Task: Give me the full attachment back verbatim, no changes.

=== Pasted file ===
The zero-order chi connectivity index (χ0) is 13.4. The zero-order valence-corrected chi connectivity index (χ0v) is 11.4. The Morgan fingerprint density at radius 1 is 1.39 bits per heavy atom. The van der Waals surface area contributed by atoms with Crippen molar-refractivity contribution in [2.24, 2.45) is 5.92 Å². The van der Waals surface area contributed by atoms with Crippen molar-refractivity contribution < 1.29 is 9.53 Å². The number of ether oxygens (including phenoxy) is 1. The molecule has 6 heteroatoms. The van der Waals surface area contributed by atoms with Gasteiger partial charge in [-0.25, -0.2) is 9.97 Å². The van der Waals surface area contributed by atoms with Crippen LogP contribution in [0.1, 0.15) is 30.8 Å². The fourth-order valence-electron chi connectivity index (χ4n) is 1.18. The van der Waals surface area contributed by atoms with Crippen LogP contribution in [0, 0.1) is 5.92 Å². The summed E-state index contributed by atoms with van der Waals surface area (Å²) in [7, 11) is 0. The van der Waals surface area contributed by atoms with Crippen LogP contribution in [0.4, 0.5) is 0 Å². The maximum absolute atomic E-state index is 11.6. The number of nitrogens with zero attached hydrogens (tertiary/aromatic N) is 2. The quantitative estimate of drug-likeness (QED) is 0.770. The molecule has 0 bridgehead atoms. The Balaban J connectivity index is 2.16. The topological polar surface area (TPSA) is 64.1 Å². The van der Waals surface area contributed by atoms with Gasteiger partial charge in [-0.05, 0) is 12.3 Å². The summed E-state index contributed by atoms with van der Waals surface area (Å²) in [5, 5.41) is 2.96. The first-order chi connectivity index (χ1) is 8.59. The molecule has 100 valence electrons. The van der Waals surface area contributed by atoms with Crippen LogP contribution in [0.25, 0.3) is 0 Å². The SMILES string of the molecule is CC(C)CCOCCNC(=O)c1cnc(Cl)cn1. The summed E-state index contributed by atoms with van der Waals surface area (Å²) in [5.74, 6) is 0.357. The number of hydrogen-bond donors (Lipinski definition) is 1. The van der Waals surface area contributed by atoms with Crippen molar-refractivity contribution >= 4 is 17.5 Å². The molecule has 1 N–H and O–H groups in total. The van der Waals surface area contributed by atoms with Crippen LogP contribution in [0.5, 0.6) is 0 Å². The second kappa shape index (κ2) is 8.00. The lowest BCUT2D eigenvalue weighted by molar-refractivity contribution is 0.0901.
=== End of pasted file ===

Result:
The zero-order chi connectivity index (χ0) is 13.4. The zero-order valence-corrected chi connectivity index (χ0v) is 11.4. The Morgan fingerprint density at radius 1 is 1.39 bits per heavy atom. The van der Waals surface area contributed by atoms with Crippen molar-refractivity contribution in [2.24, 2.45) is 5.92 Å². The van der Waals surface area contributed by atoms with Crippen molar-refractivity contribution < 1.29 is 9.53 Å². The number of ether oxygens (including phenoxy) is 1. The molecule has 6 heteroatoms. The van der Waals surface area contributed by atoms with Gasteiger partial charge in [-0.25, -0.2) is 9.97 Å². The van der Waals surface area contributed by atoms with Crippen LogP contribution in [0.1, 0.15) is 30.8 Å². The fourth-order valence-electron chi connectivity index (χ4n) is 1.18. The van der Waals surface area contributed by atoms with Crippen LogP contribution in [0, 0.1) is 5.92 Å². The summed E-state index contributed by atoms with van der Waals surface area (Å²) in [7, 11) is 0. The van der Waals surface area contributed by atoms with Crippen LogP contribution in [0.4, 0.5) is 0 Å². The maximum absolute atomic E-state index is 11.6. The number of nitrogens with zero attached hydrogens (tertiary/aromatic N) is 2. The quantitative estimate of drug-likeness (QED) is 0.770. The molecule has 0 bridgehead atoms. The Balaban J connectivity index is 2.16. The topological polar surface area (TPSA) is 64.1 Å². The van der Waals surface area contributed by atoms with Gasteiger partial charge in [-0.05, 0) is 12.3 Å². The summed E-state index contributed by atoms with van der Waals surface area (Å²) in [5, 5.41) is 2.96. The first-order chi connectivity index (χ1) is 8.59. The molecule has 100 valence electrons. The van der Waals surface area contributed by atoms with Crippen LogP contribution in [0.25, 0.3) is 0 Å². The SMILES string of the molecule is CC(C)CCOCCNC(=O)c1cnc(Cl)cn1. The summed E-state index contributed by atoms with van der Waals surface area (Å²) in [5.74, 6) is 0.357. The number of hydrogen-bond donors (Lipinski definition) is 1. The van der Waals surface area contributed by atoms with Crippen molar-refractivity contribution >= 4 is 17.5 Å². The molecule has 1 N–H and O–H groups in total. The van der Waals surface area contributed by atoms with Crippen LogP contribution in [0.5, 0.6) is 0 Å². The second kappa shape index (κ2) is 8.00. The lowest BCUT2D eigenvalue weighted by molar-refractivity contribution is 0.0901.